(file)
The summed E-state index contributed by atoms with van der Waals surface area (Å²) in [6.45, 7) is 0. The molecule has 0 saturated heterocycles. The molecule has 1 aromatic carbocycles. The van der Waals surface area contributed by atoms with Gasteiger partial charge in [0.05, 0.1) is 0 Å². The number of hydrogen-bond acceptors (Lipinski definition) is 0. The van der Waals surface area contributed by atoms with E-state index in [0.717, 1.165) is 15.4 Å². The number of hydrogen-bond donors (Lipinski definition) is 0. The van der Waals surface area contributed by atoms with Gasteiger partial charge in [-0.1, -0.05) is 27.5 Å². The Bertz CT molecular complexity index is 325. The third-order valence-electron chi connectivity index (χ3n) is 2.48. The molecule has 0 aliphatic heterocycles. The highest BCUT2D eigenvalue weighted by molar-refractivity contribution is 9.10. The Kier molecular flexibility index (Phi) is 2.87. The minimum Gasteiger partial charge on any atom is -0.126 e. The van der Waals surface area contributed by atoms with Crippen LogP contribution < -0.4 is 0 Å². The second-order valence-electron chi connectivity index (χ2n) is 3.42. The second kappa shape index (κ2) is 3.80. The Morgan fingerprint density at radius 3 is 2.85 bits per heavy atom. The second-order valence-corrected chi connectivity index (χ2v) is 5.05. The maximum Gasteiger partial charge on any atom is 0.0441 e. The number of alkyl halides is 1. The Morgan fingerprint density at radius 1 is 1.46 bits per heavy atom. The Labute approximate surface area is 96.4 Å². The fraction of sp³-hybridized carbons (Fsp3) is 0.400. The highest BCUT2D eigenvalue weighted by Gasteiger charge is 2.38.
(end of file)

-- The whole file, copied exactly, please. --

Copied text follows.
The summed E-state index contributed by atoms with van der Waals surface area (Å²) in [6.45, 7) is 0. The molecule has 0 saturated heterocycles. The molecule has 1 aromatic carbocycles. The van der Waals surface area contributed by atoms with Gasteiger partial charge in [0.05, 0.1) is 0 Å². The number of hydrogen-bond acceptors (Lipinski definition) is 0. The van der Waals surface area contributed by atoms with E-state index in [0.717, 1.165) is 15.4 Å². The number of hydrogen-bond donors (Lipinski definition) is 0. The van der Waals surface area contributed by atoms with Gasteiger partial charge in [-0.1, -0.05) is 27.5 Å². The Bertz CT molecular complexity index is 325. The third-order valence-electron chi connectivity index (χ3n) is 2.48. The molecule has 0 aliphatic heterocycles. The highest BCUT2D eigenvalue weighted by molar-refractivity contribution is 9.10. The Kier molecular flexibility index (Phi) is 2.87. The minimum Gasteiger partial charge on any atom is -0.126 e. The van der Waals surface area contributed by atoms with Crippen LogP contribution < -0.4 is 0 Å². The second-order valence-electron chi connectivity index (χ2n) is 3.42. The second kappa shape index (κ2) is 3.80. The Morgan fingerprint density at radius 3 is 2.85 bits per heavy atom. The second-order valence-corrected chi connectivity index (χ2v) is 5.05. The maximum Gasteiger partial charge on any atom is 0.0441 e. The number of alkyl halides is 1. The Morgan fingerprint density at radius 1 is 1.46 bits per heavy atom. The Labute approximate surface area is 96.4 Å². The fraction of sp³-hybridized carbons (Fsp3) is 0.400. The highest BCUT2D eigenvalue weighted by Gasteiger charge is 2.38.